A twin danger to ignoring religion altogether is that we exoticise it, using it as a hook on which to pin complex political and socio-economic phenomenon that defy ready explanation.

Steven Barnett, professor of communications at the University of Westminster (“the token atheist”) disagreed with the motion, arguing that religion had no special claim to the limited resources available to the nation’s editors. Citing statistics from the latest census and the British Social Attitudes Survey he argued that it was of diminishing importance to people’s lives in the UK. The “big global questions” were largely political, not religious, ones.

My own impression is that this opinion probably reflects those of a fair proportion of the British press. I disagree, but I think we need to work harder to make the case.

Who are we making the case to?

Francois-Cerrah believes that: “There is a sense that religion is something from a bygone era: we have evolved, progressed and anyone who is religious is somehow lagging on the developmental spectrum.”

We have failed to understand, she argues, that, in many parts of the world, religion is regarded as a liberating force against oppressive, secular regimes, a “rallying force for people power”.

One point that could be made, is that demographics will play a role. In a book entitled Shall the Religious Inherit the Earth? Eric Kaufmann, a professor of politics, showed that the more religious poeple are, the more children they have. Ultra-Orthodox Jews have three or four times as many children as their secular counterparts.

Roger Bolton, Stourton’s predecessor on Sunday, and a trustee of the Sandford St Martin Trust gave a rather damning account of the current culture at the BBC. Baby boomer journalists were primarily “liberal, secular metropolitan” who “do not understand what motivates large sections of the population and cannot be bothered to find out what they do believe” (I got echoes of David Goodhart here).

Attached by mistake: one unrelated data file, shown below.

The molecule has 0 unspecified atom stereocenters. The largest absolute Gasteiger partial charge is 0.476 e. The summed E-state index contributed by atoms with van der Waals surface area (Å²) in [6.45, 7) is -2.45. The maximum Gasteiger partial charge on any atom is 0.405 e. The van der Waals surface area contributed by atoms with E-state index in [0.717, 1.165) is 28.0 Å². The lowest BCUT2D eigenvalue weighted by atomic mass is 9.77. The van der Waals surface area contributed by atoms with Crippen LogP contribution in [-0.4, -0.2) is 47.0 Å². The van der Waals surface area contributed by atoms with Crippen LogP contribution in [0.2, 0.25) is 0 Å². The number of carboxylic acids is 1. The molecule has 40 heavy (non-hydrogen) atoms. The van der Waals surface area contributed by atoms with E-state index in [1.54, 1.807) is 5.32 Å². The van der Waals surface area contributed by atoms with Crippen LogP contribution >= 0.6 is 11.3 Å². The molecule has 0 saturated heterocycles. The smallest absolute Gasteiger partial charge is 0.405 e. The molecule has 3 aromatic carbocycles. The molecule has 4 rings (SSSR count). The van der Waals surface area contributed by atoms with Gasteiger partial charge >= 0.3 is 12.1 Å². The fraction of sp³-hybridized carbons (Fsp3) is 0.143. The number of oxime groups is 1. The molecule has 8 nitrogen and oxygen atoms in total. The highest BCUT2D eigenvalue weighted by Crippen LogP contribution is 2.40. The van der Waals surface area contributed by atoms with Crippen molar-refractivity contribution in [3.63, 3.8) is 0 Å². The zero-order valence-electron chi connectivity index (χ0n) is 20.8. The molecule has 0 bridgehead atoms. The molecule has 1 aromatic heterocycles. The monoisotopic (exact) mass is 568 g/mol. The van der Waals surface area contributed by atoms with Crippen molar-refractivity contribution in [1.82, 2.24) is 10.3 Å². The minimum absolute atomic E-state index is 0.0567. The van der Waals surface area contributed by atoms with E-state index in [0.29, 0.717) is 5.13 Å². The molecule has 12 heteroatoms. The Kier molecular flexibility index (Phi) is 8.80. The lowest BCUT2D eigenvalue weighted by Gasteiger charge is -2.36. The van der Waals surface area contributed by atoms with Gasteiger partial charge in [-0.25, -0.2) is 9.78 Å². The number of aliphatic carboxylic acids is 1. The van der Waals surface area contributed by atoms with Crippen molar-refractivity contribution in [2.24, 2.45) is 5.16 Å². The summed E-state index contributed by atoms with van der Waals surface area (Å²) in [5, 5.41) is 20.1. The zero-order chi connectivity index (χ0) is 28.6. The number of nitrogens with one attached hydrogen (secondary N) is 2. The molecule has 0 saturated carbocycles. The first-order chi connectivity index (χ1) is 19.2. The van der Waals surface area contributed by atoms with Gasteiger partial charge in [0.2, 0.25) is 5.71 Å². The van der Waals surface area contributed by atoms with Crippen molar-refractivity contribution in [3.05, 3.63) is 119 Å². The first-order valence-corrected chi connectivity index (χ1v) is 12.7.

He pointed out how a recent report on the Today programme had inaccurately described FGM as a Muslim practice, and said that the BBC lacked a central religious editor: “Broadcasting culture is not fit for purpose in dealing with the realities of the world”.

Its journalists were arts graduates who struggled to understand business and science, where at least there were clear “experts” to help with stories, he suggested: “I would not be able to do that in the religious area. . . We do not know who to ask. Those within these relatively closed communities think quite reasonably that we do not know what we are talking about.”

I would disagree with him here. In the age of the Internet, it should be relatively easy to find people who do know what they are talking about. Francois-Cerrah for example. It sometimes feels as if there is a slight laziness about searching for and cultivating contacts in this area. Is it really that hard to build relationships with credible, informed spokespeople? I understand that it makes better TV to invite on the most extreme types, and that journalists must be cautious about being duped by self-appointed “representatives” with few credentials, but what about the many groups dedicated to a better public understanding of their communities? Or the many academics easy to contact via their universities? Faith groups are understandably fed up with being represented by people who don’t really speak for them. If we can find people we trust to talk about climate change, or the Budget, why can’t the same be said of religion?